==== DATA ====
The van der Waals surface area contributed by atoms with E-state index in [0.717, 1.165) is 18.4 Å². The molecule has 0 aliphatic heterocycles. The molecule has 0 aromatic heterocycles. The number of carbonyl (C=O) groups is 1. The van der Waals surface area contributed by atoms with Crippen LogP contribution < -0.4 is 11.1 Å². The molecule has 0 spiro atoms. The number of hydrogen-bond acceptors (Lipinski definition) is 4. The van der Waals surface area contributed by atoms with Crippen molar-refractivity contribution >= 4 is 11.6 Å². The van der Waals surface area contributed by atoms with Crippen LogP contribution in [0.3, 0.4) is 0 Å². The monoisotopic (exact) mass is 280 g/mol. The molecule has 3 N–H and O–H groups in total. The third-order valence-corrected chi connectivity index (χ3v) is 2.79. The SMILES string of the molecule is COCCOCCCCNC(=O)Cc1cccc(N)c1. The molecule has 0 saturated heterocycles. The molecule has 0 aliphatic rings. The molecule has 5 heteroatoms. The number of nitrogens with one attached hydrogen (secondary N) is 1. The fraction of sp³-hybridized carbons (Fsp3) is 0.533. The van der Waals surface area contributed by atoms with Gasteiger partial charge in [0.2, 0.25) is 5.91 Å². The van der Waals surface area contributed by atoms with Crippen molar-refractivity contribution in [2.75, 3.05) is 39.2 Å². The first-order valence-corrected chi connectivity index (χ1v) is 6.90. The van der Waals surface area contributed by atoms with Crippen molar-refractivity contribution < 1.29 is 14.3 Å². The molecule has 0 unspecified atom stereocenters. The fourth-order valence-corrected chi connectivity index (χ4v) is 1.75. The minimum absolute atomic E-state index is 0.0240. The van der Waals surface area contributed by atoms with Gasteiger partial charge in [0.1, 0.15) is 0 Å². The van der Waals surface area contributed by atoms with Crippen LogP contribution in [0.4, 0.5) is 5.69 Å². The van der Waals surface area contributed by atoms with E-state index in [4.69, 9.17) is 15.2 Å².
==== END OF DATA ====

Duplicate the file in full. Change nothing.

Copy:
The van der Waals surface area contributed by atoms with E-state index in [0.717, 1.165) is 18.4 Å². The molecule has 0 aliphatic heterocycles. The molecule has 0 aromatic heterocycles. The number of carbonyl (C=O) groups is 1. The van der Waals surface area contributed by atoms with Crippen LogP contribution < -0.4 is 11.1 Å². The molecule has 0 spiro atoms. The number of hydrogen-bond acceptors (Lipinski definition) is 4. The van der Waals surface area contributed by atoms with Crippen molar-refractivity contribution >= 4 is 11.6 Å². The van der Waals surface area contributed by atoms with Crippen LogP contribution in [0.3, 0.4) is 0 Å². The monoisotopic (exact) mass is 280 g/mol. The molecule has 3 N–H and O–H groups in total. The third-order valence-corrected chi connectivity index (χ3v) is 2.79. The SMILES string of the molecule is COCCOCCCCNC(=O)Cc1cccc(N)c1. The molecule has 0 saturated heterocycles. The molecule has 0 aliphatic rings. The molecule has 5 heteroatoms. The number of nitrogens with one attached hydrogen (secondary N) is 1. The fraction of sp³-hybridized carbons (Fsp3) is 0.533. The van der Waals surface area contributed by atoms with Gasteiger partial charge in [0.2, 0.25) is 5.91 Å². The van der Waals surface area contributed by atoms with Crippen molar-refractivity contribution in [2.75, 3.05) is 39.2 Å². The first-order valence-corrected chi connectivity index (χ1v) is 6.90. The van der Waals surface area contributed by atoms with Crippen molar-refractivity contribution < 1.29 is 14.3 Å². The molecule has 0 unspecified atom stereocenters. The fourth-order valence-corrected chi connectivity index (χ4v) is 1.75. The minimum absolute atomic E-state index is 0.0240. The van der Waals surface area contributed by atoms with Gasteiger partial charge in [0.1, 0.15) is 0 Å². The van der Waals surface area contributed by atoms with Crippen LogP contribution in [0.4, 0.5) is 5.69 Å². The van der Waals surface area contributed by atoms with E-state index in [4.69, 9.17) is 15.2 Å².